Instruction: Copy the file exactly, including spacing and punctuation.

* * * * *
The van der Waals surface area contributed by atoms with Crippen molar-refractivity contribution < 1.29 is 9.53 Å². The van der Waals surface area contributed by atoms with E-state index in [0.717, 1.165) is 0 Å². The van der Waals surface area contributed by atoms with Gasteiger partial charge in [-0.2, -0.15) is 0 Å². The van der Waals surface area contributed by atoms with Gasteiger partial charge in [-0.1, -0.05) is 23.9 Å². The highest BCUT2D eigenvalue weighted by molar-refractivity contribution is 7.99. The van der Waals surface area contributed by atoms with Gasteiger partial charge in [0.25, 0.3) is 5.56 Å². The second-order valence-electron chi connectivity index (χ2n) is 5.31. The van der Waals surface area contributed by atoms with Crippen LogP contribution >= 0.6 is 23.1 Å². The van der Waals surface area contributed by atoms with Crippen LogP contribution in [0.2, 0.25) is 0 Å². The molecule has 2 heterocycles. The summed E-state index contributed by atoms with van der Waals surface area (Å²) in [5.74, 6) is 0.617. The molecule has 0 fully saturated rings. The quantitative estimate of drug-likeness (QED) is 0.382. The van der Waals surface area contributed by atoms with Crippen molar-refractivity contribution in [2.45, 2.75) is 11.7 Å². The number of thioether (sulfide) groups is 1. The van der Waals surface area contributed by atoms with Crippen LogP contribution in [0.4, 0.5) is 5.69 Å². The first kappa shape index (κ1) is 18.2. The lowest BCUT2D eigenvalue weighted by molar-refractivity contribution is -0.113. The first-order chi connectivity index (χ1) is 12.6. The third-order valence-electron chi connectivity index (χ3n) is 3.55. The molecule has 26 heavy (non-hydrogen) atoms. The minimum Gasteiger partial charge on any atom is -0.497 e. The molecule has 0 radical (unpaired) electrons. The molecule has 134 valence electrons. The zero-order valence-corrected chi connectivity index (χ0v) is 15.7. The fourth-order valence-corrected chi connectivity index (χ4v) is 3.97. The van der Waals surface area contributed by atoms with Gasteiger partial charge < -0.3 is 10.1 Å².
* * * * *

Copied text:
The van der Waals surface area contributed by atoms with Crippen molar-refractivity contribution < 1.29 is 9.53 Å². The van der Waals surface area contributed by atoms with E-state index in [0.717, 1.165) is 0 Å². The van der Waals surface area contributed by atoms with Gasteiger partial charge in [-0.2, -0.15) is 0 Å². The van der Waals surface area contributed by atoms with Gasteiger partial charge in [-0.1, -0.05) is 23.9 Å². The highest BCUT2D eigenvalue weighted by molar-refractivity contribution is 7.99. The van der Waals surface area contributed by atoms with Gasteiger partial charge in [0.25, 0.3) is 5.56 Å². The second-order valence-electron chi connectivity index (χ2n) is 5.31. The van der Waals surface area contributed by atoms with Crippen LogP contribution >= 0.6 is 23.1 Å². The van der Waals surface area contributed by atoms with Crippen LogP contribution in [0.2, 0.25) is 0 Å². The molecule has 2 heterocycles. The summed E-state index contributed by atoms with van der Waals surface area (Å²) in [5.74, 6) is 0.617. The molecule has 0 fully saturated rings. The quantitative estimate of drug-likeness (QED) is 0.382. The van der Waals surface area contributed by atoms with Crippen molar-refractivity contribution in [2.45, 2.75) is 11.7 Å². The number of thioether (sulfide) groups is 1. The van der Waals surface area contributed by atoms with Crippen LogP contribution in [0.4, 0.5) is 5.69 Å². The first kappa shape index (κ1) is 18.2. The lowest BCUT2D eigenvalue weighted by molar-refractivity contribution is -0.113. The first-order chi connectivity index (χ1) is 12.6. The third-order valence-electron chi connectivity index (χ3n) is 3.55. The molecule has 26 heavy (non-hydrogen) atoms. The minimum Gasteiger partial charge on any atom is -0.497 e. The molecule has 0 radical (unpaired) electrons. The molecule has 134 valence electrons. The zero-order valence-corrected chi connectivity index (χ0v) is 15.7. The fourth-order valence-corrected chi connectivity index (χ4v) is 3.97. The van der Waals surface area contributed by atoms with Gasteiger partial charge < -0.3 is 10.1 Å².